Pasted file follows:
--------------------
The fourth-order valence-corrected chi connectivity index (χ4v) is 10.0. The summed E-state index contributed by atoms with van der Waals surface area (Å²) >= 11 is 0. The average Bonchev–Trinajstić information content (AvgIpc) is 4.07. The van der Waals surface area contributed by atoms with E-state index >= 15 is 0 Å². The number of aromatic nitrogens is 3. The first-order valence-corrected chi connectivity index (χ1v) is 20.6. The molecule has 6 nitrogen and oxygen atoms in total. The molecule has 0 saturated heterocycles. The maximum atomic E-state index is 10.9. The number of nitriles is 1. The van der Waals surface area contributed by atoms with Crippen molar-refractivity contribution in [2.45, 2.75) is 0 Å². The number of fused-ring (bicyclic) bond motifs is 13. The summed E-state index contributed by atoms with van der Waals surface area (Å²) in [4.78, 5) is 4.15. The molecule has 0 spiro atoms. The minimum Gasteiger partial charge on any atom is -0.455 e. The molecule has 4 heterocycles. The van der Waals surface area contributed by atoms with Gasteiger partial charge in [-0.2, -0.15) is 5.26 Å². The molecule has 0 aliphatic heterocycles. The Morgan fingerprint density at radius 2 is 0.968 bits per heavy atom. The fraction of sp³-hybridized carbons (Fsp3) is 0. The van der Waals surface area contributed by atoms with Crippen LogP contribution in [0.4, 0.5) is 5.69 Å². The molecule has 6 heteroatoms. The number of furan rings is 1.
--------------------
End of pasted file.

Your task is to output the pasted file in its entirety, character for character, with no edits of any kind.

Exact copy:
The fourth-order valence-corrected chi connectivity index (χ4v) is 10.0. The summed E-state index contributed by atoms with van der Waals surface area (Å²) >= 11 is 0. The average Bonchev–Trinajstić information content (AvgIpc) is 4.07. The van der Waals surface area contributed by atoms with E-state index >= 15 is 0 Å². The number of aromatic nitrogens is 3. The first-order valence-corrected chi connectivity index (χ1v) is 20.6. The molecule has 6 nitrogen and oxygen atoms in total. The molecule has 0 saturated heterocycles. The maximum atomic E-state index is 10.9. The number of nitriles is 1. The van der Waals surface area contributed by atoms with Crippen molar-refractivity contribution in [2.45, 2.75) is 0 Å². The number of fused-ring (bicyclic) bond motifs is 13. The summed E-state index contributed by atoms with van der Waals surface area (Å²) in [4.78, 5) is 4.15. The molecule has 0 spiro atoms. The minimum Gasteiger partial charge on any atom is -0.455 e. The molecule has 4 heterocycles. The van der Waals surface area contributed by atoms with Gasteiger partial charge in [-0.2, -0.15) is 5.26 Å². The molecule has 0 aliphatic heterocycles. The Morgan fingerprint density at radius 2 is 0.968 bits per heavy atom. The fraction of sp³-hybridized carbons (Fsp3) is 0. The van der Waals surface area contributed by atoms with Crippen LogP contribution in [0.4, 0.5) is 5.69 Å². The molecule has 6 heteroatoms. The number of furan rings is 1.